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Two biotech companies listed their stocks.

Dreamstime

Six companies listed their shares Friday as initial public offerings continue to churn out newly public companies. 

Half of the group—biotechs


Aura Biosciences

and


Entrada Therapeutics

as well as


Airsculpt Technologies
,
a provider of body contouring services—rose in their debut. The other half, which includes employee-screening firm


HireRight Holdings
,
online-learning startup


Udemy

and


Sonendo
,
a dental-technology company, dropped below their IPO prices. 

Roughly a dozen firms were expected to go public this week. Of the six IPOs that opened before Friday, the most well known—chip maker


GlobalFoundries

(ticker: GFS) and


Rent the Runway

(RENT), the online fashion-rental company—were the only ones to have fallen below their offer prices. Rent the Runway stock declined 8% from its $23 offer price on Wednesday, while GlobalFoundries stock dropped 1.3% from its $47 IPO price. 

Also on Thursday, shares of


Fluence Energy

(FLNC), a provider of energy-storage technology, soared 25% from its $28 IPO price, while Solo Brands, known for its grills and fire pits, rose nearly 4% from its $17 offer price. 

On Wednesday, Informatica (INFA), the data-management company backed by the private-equity firm Permira, closed flat at its $29 offer price. And Arteris (AIP), a provider of chip technology, rose 17% after pricing its deal at $14 a share. 

Airsculpt (AIRS) led the trio of winners Friday, with shares soaring more than 44% to $15.89 after opening at $12.84.

Late Thursday, Airsculpt raised $77 million after slashing the size and price of its deal. The company had filed to offer 10 million shares at $15 to $17, but chopped that to 7 million shares at $11 to $12. It ended up selling 7 million shares at $11, the bottom of its range.

Airsculpt says its body-sculpting service doesn’t involve needles, scalpels, stitches, or general anesthesia. The company instead uses lasers to soften unwanted fat cells, which it then removes.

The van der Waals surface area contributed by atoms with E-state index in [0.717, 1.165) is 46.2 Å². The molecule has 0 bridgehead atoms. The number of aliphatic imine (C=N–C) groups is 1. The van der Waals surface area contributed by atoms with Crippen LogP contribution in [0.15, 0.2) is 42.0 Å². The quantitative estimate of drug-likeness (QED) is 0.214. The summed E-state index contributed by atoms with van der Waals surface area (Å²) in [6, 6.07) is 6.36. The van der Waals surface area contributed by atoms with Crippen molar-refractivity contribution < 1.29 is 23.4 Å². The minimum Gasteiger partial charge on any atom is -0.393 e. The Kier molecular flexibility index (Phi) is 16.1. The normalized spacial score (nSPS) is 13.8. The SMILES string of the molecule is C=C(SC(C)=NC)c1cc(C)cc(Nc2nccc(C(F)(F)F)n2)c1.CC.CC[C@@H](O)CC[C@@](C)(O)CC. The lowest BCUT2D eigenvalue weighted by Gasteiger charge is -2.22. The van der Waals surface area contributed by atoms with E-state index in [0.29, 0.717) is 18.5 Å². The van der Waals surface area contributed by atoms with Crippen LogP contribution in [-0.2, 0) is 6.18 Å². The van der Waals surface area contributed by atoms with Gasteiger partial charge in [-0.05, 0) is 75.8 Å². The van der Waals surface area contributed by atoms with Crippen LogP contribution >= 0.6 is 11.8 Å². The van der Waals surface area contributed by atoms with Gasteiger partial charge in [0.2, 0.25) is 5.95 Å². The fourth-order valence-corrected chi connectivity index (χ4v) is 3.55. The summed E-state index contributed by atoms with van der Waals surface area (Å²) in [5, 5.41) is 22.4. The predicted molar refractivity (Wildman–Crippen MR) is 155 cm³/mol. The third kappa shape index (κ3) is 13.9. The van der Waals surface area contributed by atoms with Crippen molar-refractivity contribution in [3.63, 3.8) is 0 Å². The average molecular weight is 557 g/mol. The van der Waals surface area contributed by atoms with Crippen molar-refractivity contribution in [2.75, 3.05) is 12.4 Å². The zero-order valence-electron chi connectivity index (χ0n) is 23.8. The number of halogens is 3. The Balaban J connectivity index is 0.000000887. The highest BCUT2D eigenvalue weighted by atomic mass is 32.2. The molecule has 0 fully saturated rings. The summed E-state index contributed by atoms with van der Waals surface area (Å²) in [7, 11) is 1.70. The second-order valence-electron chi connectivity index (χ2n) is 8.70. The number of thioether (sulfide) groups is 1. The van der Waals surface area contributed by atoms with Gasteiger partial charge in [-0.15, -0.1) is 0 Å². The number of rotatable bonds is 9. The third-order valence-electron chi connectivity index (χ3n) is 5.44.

Shares of Aura Biosciences (AURA) kicked off at $14.10 and ended at $14.80, up nearly 6% from its offer price.

Late Thursday, Aura Biosciences increased the size of its deal to 5.4 million shares from 5 million, selling the stock at $14, the bottom of its $14-to-$16 price range. The company is developing therapies that target cancer, with an initial focus on ocular and urologic oncology, a prospectus said

Entrada’s (TRDA) stock rose nearly 20% to $23.95 after opening at $26.50. Entrada also boosted the size of its deal to about 9.1 million shares, which it sold at $20, the middle of its $19-to-$21 price range. Entrada is developing therapeutics to treat rare neuromuscular diseases, including Duchenne muscular dystrophy and myotonic dystrophy type 1, according to a prospectus.

HireRight’s (HRT) stock kicked off at $18 and ended at $17.25, off more than 9% from its offer price. This technically makes HireRight a broken deal. The lackluster debut came after HireRight collected $422 million. The company sold 22.2 million shares at $19 each, below its $21-to-$24 price range.

HireRight provides employee background screening, verification, identification, monitoring, and drug and health screening services for more than 40,000 customers. It screened more than 20 million job applicants, employees and contractors for its clients in 2020, the prospectus for the deal said

Udemy (UDMY) unloaded 4.5 million shares at $29, raising $420.5 million. Udemy also dropped below its IPO price. Shares kicked off at $27 and closed at $27.50, off more than 5% from its offer price.

Founded in 2010, Udemy provides online courses in technology and business. More than 73 million users have registered with Udemy since the company’s founding, its prospectus said. Insight Partners, a private-equity firm, will own the biggest stake, 30.5%, after the IPO.

Sonendo (SONX) raised about $94 million after selling 7.8 million shares at $12 each, below its $15-to-$17 price range. The stock opened at $9 and ended at $9.20, down 23% from its offer price.

Sonendo is developing technology to treat tooth decay. Its GentleWave System debrides and disinfects deep regions of the complex root canal system in a less invasive procedure that preserves tooth structure, a prospectus said. The FDA has cleared GentleWave for use in root canals. General Atlantic, the PE firm, will own 12.4% after the IPO. 

Write to Luisa Beltran at [email protected]

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